COOPER: I don't want to hear the word polls. I'm done with that whole thing.

Joe Klein, always good to talk to you.

John King as well.

More political developments today. Up next, that big-name endorsement for Barack Obama. The question though, does a big name translate into a big win. The "Raw Politics" of endorsements when "360" continues.


COOPER: Do endorsements really matter? Do they actually translate into votes?

Four out of five dentists surveyed may do great things for trident but can a John Kerry or a big union boss do the same for Barack Obama or anyone else?

The "Raw Politics" from CNN's Candy Crowley.


BARACK OBAMA, (D) PRESIDENTIAL CANDIDATE: Let me express my deepest gratitude for the privilege of addressing this convention.

CANDY CROWLEY, CNN SENIOR POLITICAL CORRESPONDENT (voice-over): Four years ago this summer, a little known Illinois state senator was the keynote speaker at the Democratic convention which nominated John Kerry.

Yet another lesson in why not to burn your bridges.

JOHN KERRY: And I'm here in South Carolina because this is the right time to share with you, to make sure that we know that I have the confidence and that Barack Obama, can be, will be, and should be the next president of the United States.

OPRAH WINFREY: Is he the one? South Carolina, I do believe he's the one!

CROWLEY: John Kerry is no Oprah Winfrey, but as endorsements go, he's a good get.

He brings establishment credentials to Obama, who is essentially a national party newbie. He's worth a day of headlines.

And now we're getting to it, Kerry's got an estimated 3 million email addresses. '04 supporters he's kept in touch with.

There is no direct link between individual endorsements and victory. Al Gore for Howard Dean comes to mind. But endorsements by the right name at the right time in the right place can send the right signal.

JOE LIEBERMAN, DEMOCRAT: I know it's unusual for a Democrat to be endorsing a Republican.

CROWLEY: Democrat Joe Lieberman endorsed Republican John McCain just before the primary in New Hampshire where McCain needed independent votes.

Even people most voters couldn't pick out of a lineup can make the point.

SENATOR EVAN BYE: I'm here today to endorse Hillary Clinton's campaign.

CROWLEY: Indiana Senator Evan Bye, a Red-state Democrat, stood beside Hillary Clinton when even party insiders worried she couldn't win in the south or Midwest.

Before lightning struck, Mike Huckabee toured around Iowa with actor Chuck Norris. That's him enjoying the fruits of his labor.

And a cast of characters regularly spices up John Edwards' daily campaign fare.

KEVIN BACON: You know, "Is there anything I can do?" He said, "You can come to Iowa."

CROWLEY: It's hard to tell how many caucus goers showed up to see Kevin Bacon and decided to caucus for John Edwards.

BILL RICHARDSON, (D) FORMER PRESIDENTIAL CANDIDATE: I am ending my campaign for president of the United States.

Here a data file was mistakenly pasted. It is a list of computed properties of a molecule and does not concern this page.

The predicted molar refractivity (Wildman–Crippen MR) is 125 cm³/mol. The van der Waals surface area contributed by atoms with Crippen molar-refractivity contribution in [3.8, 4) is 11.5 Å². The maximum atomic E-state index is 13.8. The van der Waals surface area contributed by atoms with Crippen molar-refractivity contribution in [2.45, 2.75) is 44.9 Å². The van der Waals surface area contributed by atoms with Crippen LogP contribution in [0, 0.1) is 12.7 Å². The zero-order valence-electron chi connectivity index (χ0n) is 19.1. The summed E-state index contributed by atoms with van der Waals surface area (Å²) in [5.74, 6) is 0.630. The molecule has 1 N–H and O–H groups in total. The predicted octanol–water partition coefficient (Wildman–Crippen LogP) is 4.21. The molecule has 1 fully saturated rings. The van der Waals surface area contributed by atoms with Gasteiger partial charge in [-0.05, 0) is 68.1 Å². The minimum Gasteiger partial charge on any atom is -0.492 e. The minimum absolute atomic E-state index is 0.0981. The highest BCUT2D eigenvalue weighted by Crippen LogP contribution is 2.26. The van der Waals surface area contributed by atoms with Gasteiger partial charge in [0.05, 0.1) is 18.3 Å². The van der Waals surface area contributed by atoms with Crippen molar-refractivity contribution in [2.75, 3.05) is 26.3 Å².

CROWLEY: New Mexico Governor Bill Richardson, a Latino, dropped out of the race today. It's just over a week before the Nevada caucuses where the Latino vote may play a major role.

Raise your hand if you think it's a coincidence Bill Clinton has been in touch.

RICHARDSON: He called me quite a bit the last couple of days. We talked, I talked to Senator Clinton and so did Senator Obama. And Edwards called.

I even had a nice call from Mike Huckabee, who is an old pal of mine.

CROWLEY: Individual endorsements may matter only along the margins but in tight races, victory is in the margins.

Candy Crowley, CNN, Washington.


COOPER: A little bit of help.

Joining us now, CNN's senior political analyst, David Gergen and CNN contributor and Democratic strategist, Donna Brazile.

Also with us tonight, Joe Klein, author of "Politics Laws" and columnist for Time Magazine.

Here's the latest cover borrowing our sentiments even before the New Hampshire surprise; that it's all about the voters.

Good to see you all.

Donna, let's start with you. Just how important are endorsements? I mean, does anyone care that John Kerry endorsed Barack Obama?

DONNA BRAZILE, CNN POLITICAL CONTRIBUTOR: Well, it all depends on who endorses you and the timing.

I think for John Kerry who introduced Barack Obama to the nation during the 2004 convention, this is a very important endorsement for Barack Obama.

We're about to enter the home stretch of the campaign season and what Kerry's support and his committed volunteers that still pay attention to John Kerry just to give him much-needed boost support, it could also help Barack Obama raise a lot of money.

COOPER: David, liberal blogs didn't exactly embrace today's announcement in "THE NEW YORK TIMES" how the reaction this way, they said about the bloggers, "There are heaps of vindictive Democrats who still harbor a grudge toward Senator Kerry for not locking up the presidency in 2004."